In his new book, Slang: The People's Poetry (Oxford University Press), Michael Adams, an assistant professor of English at IU Bloomington, describes -- and passionately defends -- slang as the creative expression of the everyday. The first major work on American slang in nearly a decade, Slang bridges the gap between pop culture and academia with a thorough examination of the ways Americans continually reinvent or combine words to keep language a living, breathing entity. Adams calls himself an "historian of the English language" specializing in the history, theory and practice of lexicography, but he's is no stranger to pop culture. He previously authored Slayer Slang: A 'Buffy the Vampire Slayer' Lexicon (Oxford University Press, 2004) and in early 2006, was a (tongue-in-cheek) Stephen Colbert target on "The Colbert Report" (for daring to define Colbert's "truthiness" and naming it the word of the year at the annual meeting of the American Dialect Society).
In Slang: The People's Poetry, Adams references language ranging from Chaucer to Buffy. In the section "The Raunch and the Hip: Two Slang Aesthetics," he invokes examples from aesthetic dimensions of slang, while in another section, "'My Bad' Means Never Having to Say You're Sorry," he touches on its more cognitive aspects. Page 169 begins with a brief look at "much," one of Adams' favorite words from the Buffy lexicon because of the way the television show inventively paired the word with unexpected bedfellows -- "broken record much," "pathetic much" --using an adjective plus much instead of the usual verb plus much (for example, "Walk much?" when you trip in the presence of a sarcastic friend).
"'Much' didn't start with Buffy, but with Buffy it becomes a really active, productive feature -- and not just in the language of the show. People started using it in their language on posting boards. It's a new way of putting things to say 'arrogant much' -- it's grammatically possible, just not something we're used to."
One section, "Indiddlyfixing Is the Shiznit," focuses on "infixing," in which one word is sandwiched inside another, as in "abso-f***ing-lutely." While expletive-laden infixes are most common, Adams said he was "shocked and astonished" to learn how many bloggers and other writers have come to rely upon the construction.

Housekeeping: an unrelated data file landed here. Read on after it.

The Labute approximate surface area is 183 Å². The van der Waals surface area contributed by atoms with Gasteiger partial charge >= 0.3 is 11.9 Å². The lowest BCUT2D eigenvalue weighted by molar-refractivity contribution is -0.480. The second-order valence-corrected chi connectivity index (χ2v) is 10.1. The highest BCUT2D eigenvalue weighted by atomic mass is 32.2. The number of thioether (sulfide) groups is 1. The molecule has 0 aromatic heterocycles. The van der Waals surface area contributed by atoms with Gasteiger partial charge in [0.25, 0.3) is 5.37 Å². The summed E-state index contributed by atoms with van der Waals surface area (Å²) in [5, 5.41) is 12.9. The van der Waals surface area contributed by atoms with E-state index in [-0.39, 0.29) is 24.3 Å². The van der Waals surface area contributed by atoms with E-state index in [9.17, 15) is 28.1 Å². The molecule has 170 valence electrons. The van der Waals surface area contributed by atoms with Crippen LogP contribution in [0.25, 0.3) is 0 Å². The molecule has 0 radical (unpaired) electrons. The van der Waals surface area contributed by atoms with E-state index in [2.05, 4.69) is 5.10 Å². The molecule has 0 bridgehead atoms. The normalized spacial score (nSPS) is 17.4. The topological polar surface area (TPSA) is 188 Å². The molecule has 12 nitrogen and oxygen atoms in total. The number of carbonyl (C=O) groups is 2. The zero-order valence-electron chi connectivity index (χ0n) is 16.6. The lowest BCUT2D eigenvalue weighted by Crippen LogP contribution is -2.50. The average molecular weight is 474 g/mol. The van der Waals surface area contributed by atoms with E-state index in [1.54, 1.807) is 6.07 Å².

"Take the word 'lexi-fabri-cography,' which means 'making up your own words,'" he said. "It's an example of somebody doing something slangy that's really just a version of poetry. That poetic impulse is a linguistic impulse and something that all speakers of language -- that is, everyone in the world -- shares."
Adams also addresses the difference between slang words and vocation or activity-related jargon (restaurant or snowboarding terms, for example). "In the book, I try to describe the difference between jargon and slang as basically a difference between a language of work and a language of being," he said.
Slang is divided into four sections: First is an attempt to define "slang" -- in the preface, Adams describes how linguist Susan Tamasi once critiqued him for not adequately defining the word in Slayer Slang. Next is a chapter on how people use slang to form identities, either to align with or separate from a particular group, followed by a chapter on slang as a means of poetic or creative expression. Finally, he describes the neurology of slang and how our brains actually process language.
In the final portion of the book, "It's All in Your Head," Adams describes the way Shakespeare's surprising use of language ("godded" as a verb, as in "He godded me," in Coriolanus) creates greater activity in the brain. In the same way, he writes, the occasional novelty or witticism that pops up in conversation might not be identified as poetry -- or even slang, necessarily -- but it may be "language with style" that resembles poetry or slang.
"It's impossible to prove, of course, but one suspects that poets and speakers of slang alike have always understood, intuitively, that they were manipulating the linguistic reactions of those in the vicinity of their speech, pushing even the most obdurately normal among us into momentary abnormality," he writes.
While he doesn't use a lot of slang in his own speech, Adams said he has been fascinated by words since he can remember. "I've always noticed language. It was true of slang when I was younger just as it was true of Italian -- I loved opera because of the beautiful sounding words. I was attracted to the sound and the attitude of language, even a language I didn't understand."